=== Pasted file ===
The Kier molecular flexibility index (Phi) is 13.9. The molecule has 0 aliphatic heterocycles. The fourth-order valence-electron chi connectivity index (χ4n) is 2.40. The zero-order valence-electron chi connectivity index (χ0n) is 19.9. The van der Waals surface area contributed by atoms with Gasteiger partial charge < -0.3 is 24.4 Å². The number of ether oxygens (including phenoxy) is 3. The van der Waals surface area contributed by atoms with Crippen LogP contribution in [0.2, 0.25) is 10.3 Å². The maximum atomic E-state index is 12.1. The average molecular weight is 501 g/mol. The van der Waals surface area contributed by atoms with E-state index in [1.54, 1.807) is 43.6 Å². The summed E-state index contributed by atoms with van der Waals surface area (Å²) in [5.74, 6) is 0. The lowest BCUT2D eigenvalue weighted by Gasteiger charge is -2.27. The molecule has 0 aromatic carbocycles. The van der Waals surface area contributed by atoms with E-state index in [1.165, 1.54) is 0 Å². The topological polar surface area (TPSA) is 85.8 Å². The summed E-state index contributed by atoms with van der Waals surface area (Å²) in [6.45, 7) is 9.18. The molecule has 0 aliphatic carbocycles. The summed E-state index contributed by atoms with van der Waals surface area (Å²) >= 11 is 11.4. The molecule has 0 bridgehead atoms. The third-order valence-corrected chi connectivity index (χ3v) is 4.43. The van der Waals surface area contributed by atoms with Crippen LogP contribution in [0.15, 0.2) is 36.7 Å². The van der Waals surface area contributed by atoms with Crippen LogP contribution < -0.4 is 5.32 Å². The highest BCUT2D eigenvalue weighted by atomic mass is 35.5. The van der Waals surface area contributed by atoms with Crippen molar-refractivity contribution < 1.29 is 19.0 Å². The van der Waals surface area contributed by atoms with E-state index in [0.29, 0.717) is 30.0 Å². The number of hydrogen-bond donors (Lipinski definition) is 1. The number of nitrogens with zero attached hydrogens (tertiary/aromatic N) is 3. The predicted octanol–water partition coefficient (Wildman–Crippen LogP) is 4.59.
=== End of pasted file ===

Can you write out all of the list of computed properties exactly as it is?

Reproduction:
The Kier molecular flexibility index (Phi) is 13.9. The molecule has 0 aliphatic heterocycles. The fourth-order valence-electron chi connectivity index (χ4n) is 2.40. The zero-order valence-electron chi connectivity index (χ0n) is 19.9. The van der Waals surface area contributed by atoms with Gasteiger partial charge < -0.3 is 24.4 Å². The number of ether oxygens (including phenoxy) is 3. The van der Waals surface area contributed by atoms with Crippen LogP contribution in [0.2, 0.25) is 10.3 Å². The maximum atomic E-state index is 12.1. The average molecular weight is 501 g/mol. The van der Waals surface area contributed by atoms with E-state index in [1.54, 1.807) is 43.6 Å². The summed E-state index contributed by atoms with van der Waals surface area (Å²) in [5.74, 6) is 0. The lowest BCUT2D eigenvalue weighted by Gasteiger charge is -2.27. The molecule has 0 aromatic carbocycles. The van der Waals surface area contributed by atoms with E-state index in [1.165, 1.54) is 0 Å². The topological polar surface area (TPSA) is 85.8 Å². The summed E-state index contributed by atoms with van der Waals surface area (Å²) in [6.45, 7) is 9.18. The molecule has 0 aliphatic carbocycles. The summed E-state index contributed by atoms with van der Waals surface area (Å²) >= 11 is 11.4. The molecule has 0 bridgehead atoms. The third-order valence-corrected chi connectivity index (χ3v) is 4.43. The van der Waals surface area contributed by atoms with Crippen LogP contribution in [0.15, 0.2) is 36.7 Å². The van der Waals surface area contributed by atoms with Crippen LogP contribution < -0.4 is 5.32 Å². The highest BCUT2D eigenvalue weighted by atomic mass is 35.5. The van der Waals surface area contributed by atoms with Crippen molar-refractivity contribution < 1.29 is 19.0 Å². The van der Waals surface area contributed by atoms with E-state index in [0.29, 0.717) is 30.0 Å². The number of hydrogen-bond donors (Lipinski definition) is 1. The number of nitrogens with zero attached hydrogens (tertiary/aromatic N) is 3. The predicted octanol–water partition coefficient (Wildman–Crippen LogP) is 4.59.